This is a clapback post to all the bigots, judgers, sexists, misogynists and quite frankly asshole keyboard warriors with limited, prejudiced views. I recently been posting pictures on Instagram showcasing my body and a person who I recently reconnected with clearly did not agree with it and felt the need to express themselves in the most rude, obnoxious and bigoted way. I am writing this post to say firstly you can post whatever you want regardless of mental illness or mental health and secondly to those who don’t like it: unfollow, unsubscribe as you wish but please keep your opinions to your self! Below is an image of the email he sent me…
Let me address the more annoying part of this email I received first, “Women pose like this because they think it’s what men want to see and so becomes counterproductive and counter exploitative.” Last time I checked you were a man and therefore do not try to understand or underestimate why “women pose like this.” Contrary to this man’s opinion that I am being “attention seeking,” I am posing like this to demonstrate my strength and resolve. It has absolutely nothing to do with men and everything to do with women. I want women to see these images and be inspired to celebrate their bodies. If you got it, my god, fucking flaunt it! If you look through my Instagram you can see a plethora of “working out” and gym posts as I progressed from being overweight to being the fittest I have ever been in my life – Fuck You! Of Course I am going to celebrate and showcase that!
As for his comment, “#MeToo and equality gives you every right to pose as you wish” rattles me. First of all the #MeToo movement has nothing to do with sexy poses being posted on social media and everything to do with sexual harassment and violence. To equate the “MeToo” movement to me having the freedom to pose “as I wish” is ignorant and negates the genuine motives behind this movement.
In 2006, the “me too.” Movement was founded by survivor and activist Tarana Burke. Burke wanted a way to empower women who had endured sexual violence by letting them know that they were not alone—that other women had suffered the same experience they had. In 2017, the #metoo hashtag went viral and woke up the world to the magnitude of the problem of sexual violence. The ‘me too’ Movement believes in the radical possibilities of a movement against sexual violence led by survivors. In 2017, the phrase was reintroduced by actress Alyssa Milano as a way to encourage women and men to share their stories as part of an anti-sexual harassment movement.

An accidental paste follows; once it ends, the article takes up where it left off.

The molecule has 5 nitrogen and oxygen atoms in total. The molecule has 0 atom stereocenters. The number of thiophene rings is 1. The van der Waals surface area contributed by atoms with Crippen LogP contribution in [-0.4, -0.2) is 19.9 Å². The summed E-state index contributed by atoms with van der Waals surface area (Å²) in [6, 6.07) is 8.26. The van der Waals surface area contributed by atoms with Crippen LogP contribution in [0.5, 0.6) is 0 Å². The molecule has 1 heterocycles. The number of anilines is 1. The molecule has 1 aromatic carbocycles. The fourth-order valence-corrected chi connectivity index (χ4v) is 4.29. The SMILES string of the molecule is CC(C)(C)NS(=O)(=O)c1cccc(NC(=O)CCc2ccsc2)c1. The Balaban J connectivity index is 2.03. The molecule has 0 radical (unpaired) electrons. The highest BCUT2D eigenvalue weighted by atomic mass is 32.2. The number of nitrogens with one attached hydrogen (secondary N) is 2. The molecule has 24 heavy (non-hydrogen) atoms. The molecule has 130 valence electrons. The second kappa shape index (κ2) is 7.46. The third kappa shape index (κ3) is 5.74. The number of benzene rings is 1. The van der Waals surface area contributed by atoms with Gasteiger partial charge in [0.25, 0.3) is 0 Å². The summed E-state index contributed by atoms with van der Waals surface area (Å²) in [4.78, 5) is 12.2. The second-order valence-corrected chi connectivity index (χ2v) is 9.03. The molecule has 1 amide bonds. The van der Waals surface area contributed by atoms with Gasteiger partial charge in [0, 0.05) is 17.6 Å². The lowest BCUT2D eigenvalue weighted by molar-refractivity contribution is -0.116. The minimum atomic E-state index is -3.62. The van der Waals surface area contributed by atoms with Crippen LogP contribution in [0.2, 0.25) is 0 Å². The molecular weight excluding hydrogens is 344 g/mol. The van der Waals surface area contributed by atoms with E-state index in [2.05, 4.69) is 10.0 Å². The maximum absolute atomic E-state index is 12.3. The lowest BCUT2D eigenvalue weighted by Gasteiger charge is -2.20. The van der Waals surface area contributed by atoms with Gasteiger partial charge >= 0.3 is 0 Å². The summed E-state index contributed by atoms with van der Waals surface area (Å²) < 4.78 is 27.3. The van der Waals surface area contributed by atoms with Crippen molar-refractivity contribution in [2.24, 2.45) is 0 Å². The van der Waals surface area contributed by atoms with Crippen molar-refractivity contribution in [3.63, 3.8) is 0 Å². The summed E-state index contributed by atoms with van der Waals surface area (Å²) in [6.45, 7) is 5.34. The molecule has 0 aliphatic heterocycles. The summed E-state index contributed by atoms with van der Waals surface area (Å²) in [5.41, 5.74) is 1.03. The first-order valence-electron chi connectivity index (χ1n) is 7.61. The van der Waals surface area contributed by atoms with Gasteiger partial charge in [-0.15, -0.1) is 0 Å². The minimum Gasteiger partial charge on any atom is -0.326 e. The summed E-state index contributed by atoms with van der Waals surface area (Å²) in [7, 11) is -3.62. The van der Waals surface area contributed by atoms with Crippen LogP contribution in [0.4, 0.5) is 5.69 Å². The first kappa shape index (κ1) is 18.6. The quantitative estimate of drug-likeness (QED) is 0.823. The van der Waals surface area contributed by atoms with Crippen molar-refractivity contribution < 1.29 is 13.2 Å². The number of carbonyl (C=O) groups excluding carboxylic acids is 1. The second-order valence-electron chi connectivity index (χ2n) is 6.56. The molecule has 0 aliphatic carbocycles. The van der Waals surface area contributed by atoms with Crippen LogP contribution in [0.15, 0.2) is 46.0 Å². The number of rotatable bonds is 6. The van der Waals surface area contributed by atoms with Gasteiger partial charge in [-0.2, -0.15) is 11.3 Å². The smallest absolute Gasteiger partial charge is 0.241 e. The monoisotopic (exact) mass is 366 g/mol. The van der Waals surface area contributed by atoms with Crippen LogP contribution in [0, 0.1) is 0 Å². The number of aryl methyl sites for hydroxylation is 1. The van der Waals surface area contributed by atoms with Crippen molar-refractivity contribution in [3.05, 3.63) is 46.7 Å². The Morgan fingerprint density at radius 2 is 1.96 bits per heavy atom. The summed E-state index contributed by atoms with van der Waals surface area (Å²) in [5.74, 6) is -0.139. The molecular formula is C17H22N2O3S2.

On the afternoon of Oct. 15, 2017, the actress Alyssa Milano tweeted a request to her followers: “If you’ve been sexually harassed or assaulted write ‘me too’ as a reply to this tweet.” Within 24 hours, her post generated thousands of replies, comments and retweets and inspired thousands more original posts on social media, with women and men from around the world sharing personal stories. Among the celebrities who responded were Lady Gaga, Viola Davis, Javier Muñoz and Evan Rachel Wood. But many women who were not household names also spoke out: nurses, teachers, engineers, florists, waitresses and students — mothers and daughters, sisters and wives. Some opened up for the first time about being raped. Others told of fending off aggressive co-workers and losing jobs.
I am not a victim of either sexual harassment or violence and never claimed to be nor do I hide behind a hashtag to “excuse” my posts. I do not have to excuse myself for celebrating my body and how far I have come in my fitness journey. I felt like this man emailing me was implying #MeToo opened the door for me as a woman to post anything and “get away with it.” This is a strong misunderstanding of the motives behind the movement which are to give power and a voice to sexual assault, abuse, and harassment victims. I do not need to hide behind any movement or organization as a scapegoat for my actions because they are just that, MY actions. I act with intention and consideration. I do not think, for example, my posting provocative pictures hurts my mental health community or perpetuates stigma.
Another frustrating part of this man’s emails and messages was him mentioning my mental illness as a reason not to post these types of pictures and that I am essentially giving people with Bipolar a bad name. First of all, what the fuck does mental illness have to do with this? Secondly, just because I advocate for mental health and fighting stigma does not mean I can’t be “sexy” while doing it. In fact, I’d argue it’s fighting the stigma more because I am showing that yes, a person with mental health issues can display their body with self-confidence too. There is no shame in putting it out there if you feel comfortable doing it. What separates me from every other woman on Instagram posting sexy pictures? – That I am Bipolar? I do not see this man attacking or sending them condescending messages.
He calls me “vulnerable” because why? I dare to post a picture in a bodysuit or my underwear? And can we address that for a second – women post full nudes with exposed nipples on Instagram and this man is attacking me for modelling lingerie? So I guess I am a “Tramp” then? (his words, not mine) I am not promiscuous and stand for a lot more than this man is giving me credit for. I stand for freedom of expression above anything and these pictures are just that – an expression of my body. If showing off my body – something I worked really hard for – makes me look “vulnerable and needing attention” then so be it. Except it does not, it demonstrates I am comfortable in my own skin, something in my opinion that is vital to good mental health.